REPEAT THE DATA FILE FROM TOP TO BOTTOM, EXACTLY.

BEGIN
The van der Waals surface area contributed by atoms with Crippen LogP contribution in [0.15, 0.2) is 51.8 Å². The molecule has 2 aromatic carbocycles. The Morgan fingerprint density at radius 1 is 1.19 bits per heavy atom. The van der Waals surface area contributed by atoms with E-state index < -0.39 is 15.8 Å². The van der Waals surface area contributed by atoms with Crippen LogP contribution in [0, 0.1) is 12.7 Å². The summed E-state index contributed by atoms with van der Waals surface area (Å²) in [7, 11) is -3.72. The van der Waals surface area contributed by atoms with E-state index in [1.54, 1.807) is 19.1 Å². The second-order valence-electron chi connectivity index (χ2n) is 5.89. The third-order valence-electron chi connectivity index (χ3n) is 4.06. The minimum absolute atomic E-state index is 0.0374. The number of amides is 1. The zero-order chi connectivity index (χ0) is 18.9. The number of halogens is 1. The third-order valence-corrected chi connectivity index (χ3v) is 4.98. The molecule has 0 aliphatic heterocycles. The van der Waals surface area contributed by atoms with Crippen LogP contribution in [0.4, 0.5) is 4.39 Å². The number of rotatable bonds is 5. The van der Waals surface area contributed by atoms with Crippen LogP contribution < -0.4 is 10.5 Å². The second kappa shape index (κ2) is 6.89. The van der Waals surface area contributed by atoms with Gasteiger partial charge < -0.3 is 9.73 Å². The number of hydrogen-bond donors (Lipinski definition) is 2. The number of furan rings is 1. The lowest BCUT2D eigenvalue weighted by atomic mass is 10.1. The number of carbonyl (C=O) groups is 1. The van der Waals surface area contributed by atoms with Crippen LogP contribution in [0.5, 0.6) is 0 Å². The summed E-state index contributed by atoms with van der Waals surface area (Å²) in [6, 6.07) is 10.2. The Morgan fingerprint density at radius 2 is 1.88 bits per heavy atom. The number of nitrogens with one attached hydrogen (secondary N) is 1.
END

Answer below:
The van der Waals surface area contributed by atoms with Crippen LogP contribution in [0.15, 0.2) is 51.8 Å². The molecule has 2 aromatic carbocycles. The Morgan fingerprint density at radius 1 is 1.19 bits per heavy atom. The van der Waals surface area contributed by atoms with E-state index < -0.39 is 15.8 Å². The van der Waals surface area contributed by atoms with Crippen LogP contribution in [0, 0.1) is 12.7 Å². The summed E-state index contributed by atoms with van der Waals surface area (Å²) in [7, 11) is -3.72. The van der Waals surface area contributed by atoms with E-state index in [1.54, 1.807) is 19.1 Å². The second-order valence-electron chi connectivity index (χ2n) is 5.89. The third-order valence-electron chi connectivity index (χ3n) is 4.06. The minimum absolute atomic E-state index is 0.0374. The number of amides is 1. The zero-order chi connectivity index (χ0) is 18.9. The number of halogens is 1. The third-order valence-corrected chi connectivity index (χ3v) is 4.98. The molecule has 0 aliphatic heterocycles. The van der Waals surface area contributed by atoms with Crippen LogP contribution in [0.4, 0.5) is 4.39 Å². The number of rotatable bonds is 5. The van der Waals surface area contributed by atoms with Crippen LogP contribution < -0.4 is 10.5 Å². The second kappa shape index (κ2) is 6.89. The van der Waals surface area contributed by atoms with Gasteiger partial charge < -0.3 is 9.73 Å². The number of hydrogen-bond donors (Lipinski definition) is 2. The number of furan rings is 1. The lowest BCUT2D eigenvalue weighted by atomic mass is 10.1. The number of carbonyl (C=O) groups is 1. The van der Waals surface area contributed by atoms with Crippen LogP contribution in [0.5, 0.6) is 0 Å². The summed E-state index contributed by atoms with van der Waals surface area (Å²) in [6, 6.07) is 10.2. The Morgan fingerprint density at radius 2 is 1.88 bits per heavy atom. The number of nitrogens with one attached hydrogen (secondary N) is 1.